• E.g. when user trusts SN with level 3, s/he also trusts SN with levels 1 and 2

    • Simple model

    • Easy for users to understand

    • Less descriptive

Private information model11 l.jpg
Private information model Proposal

  • Discretionary model—— a set-based model

    • Private information items are organized into sets

    • Private information items in one set could be released together

    • Private information item may belong to multiple sets

  • Private information disclosure model

    • Formally describes:

      • out-of-context information disclosure

      • information aggregation attacks

        under discretionary model.

    • Details: please refer to the paper

Privacy sandbox l.jpg
Privacy sandbox Proposal

  • Picks a privacy model

  • Allows users to describe their privacy plan in the model, i.e. how they want to arrange private information items

    • E.g. define privacy information sets under discretionary model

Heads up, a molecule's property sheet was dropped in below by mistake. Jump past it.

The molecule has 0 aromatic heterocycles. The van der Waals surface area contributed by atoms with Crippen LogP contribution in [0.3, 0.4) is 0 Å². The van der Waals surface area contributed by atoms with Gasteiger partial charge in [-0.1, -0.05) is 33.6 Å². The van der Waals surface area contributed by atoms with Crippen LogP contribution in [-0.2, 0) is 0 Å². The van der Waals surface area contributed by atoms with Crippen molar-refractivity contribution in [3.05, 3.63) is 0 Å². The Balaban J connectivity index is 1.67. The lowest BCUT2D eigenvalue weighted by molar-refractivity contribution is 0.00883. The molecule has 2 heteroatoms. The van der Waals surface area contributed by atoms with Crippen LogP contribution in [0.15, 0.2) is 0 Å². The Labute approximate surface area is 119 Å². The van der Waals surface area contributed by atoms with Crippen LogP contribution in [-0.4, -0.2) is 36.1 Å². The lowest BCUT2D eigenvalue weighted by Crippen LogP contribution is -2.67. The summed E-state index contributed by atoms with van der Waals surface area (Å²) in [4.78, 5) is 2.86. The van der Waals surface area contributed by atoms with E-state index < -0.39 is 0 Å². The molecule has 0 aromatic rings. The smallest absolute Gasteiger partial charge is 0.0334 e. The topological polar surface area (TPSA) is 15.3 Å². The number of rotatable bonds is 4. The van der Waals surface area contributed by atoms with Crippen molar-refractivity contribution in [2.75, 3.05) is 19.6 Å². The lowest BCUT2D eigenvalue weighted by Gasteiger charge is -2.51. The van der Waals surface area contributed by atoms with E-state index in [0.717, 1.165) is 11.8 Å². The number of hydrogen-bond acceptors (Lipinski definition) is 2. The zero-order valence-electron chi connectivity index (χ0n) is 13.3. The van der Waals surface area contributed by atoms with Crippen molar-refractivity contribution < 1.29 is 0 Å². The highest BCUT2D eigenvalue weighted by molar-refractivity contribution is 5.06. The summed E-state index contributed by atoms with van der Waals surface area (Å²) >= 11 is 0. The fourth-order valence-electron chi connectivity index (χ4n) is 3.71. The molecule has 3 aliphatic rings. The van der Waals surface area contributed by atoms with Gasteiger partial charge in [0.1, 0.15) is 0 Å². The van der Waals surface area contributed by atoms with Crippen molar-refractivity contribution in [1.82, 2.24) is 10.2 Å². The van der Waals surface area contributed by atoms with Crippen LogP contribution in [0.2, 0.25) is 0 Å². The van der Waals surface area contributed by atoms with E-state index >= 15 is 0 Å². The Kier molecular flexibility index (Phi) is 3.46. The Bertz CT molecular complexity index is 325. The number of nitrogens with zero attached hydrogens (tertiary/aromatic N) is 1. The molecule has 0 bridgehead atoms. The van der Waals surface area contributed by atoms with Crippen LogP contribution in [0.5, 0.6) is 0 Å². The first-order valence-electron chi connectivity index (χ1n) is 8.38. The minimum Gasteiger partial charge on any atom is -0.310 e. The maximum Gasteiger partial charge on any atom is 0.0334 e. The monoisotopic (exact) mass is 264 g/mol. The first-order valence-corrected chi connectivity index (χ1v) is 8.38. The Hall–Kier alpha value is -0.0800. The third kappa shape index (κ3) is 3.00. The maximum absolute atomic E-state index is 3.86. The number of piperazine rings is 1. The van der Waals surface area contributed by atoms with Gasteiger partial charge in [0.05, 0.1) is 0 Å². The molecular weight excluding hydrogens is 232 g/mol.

• Define how sets could be released to social networks with different openness level.

  • Keeps privacy plans

Passive monitor l.jpg
Passive monitor Proposal

  • Passive monitor

    • is triggered when users send information to social networks

    • Alerts users

      • who can access the submitted information

      • Openness level

      • Access equivalency group

    • Checks against the privacy plan

    • Keeps a local log of private information disclosure

      • For future use

Remote component and active monitor l.jpg
Remote Component and Active monitor Proposal

  • Remote component

    • Actively collects personal information from various social networks

    • Simulates in-network and cross-network information aggregation

    • Stores information in a data repository

  • Active monitor

    • Compares users’ privacy plans with

      • Local log

      • Remote data repository

      • Search engine results

    • Checks for discrepancy

      • Warns user about unwanted information disclosure

Conclusion l.jpg
Conclusion Proposal

  • In this paper, we

    • present privacy vulnerabilities over social networks, especially information aggregation attacks

    • model social networks and private information disclosure from access control perspective

    • describe information aggregation attacks in the model

    • propose our initial design of a privacy monitor

  • This is our preliminary proposal

  • Further analysis and implementation is on-going

  • Thanks a lot!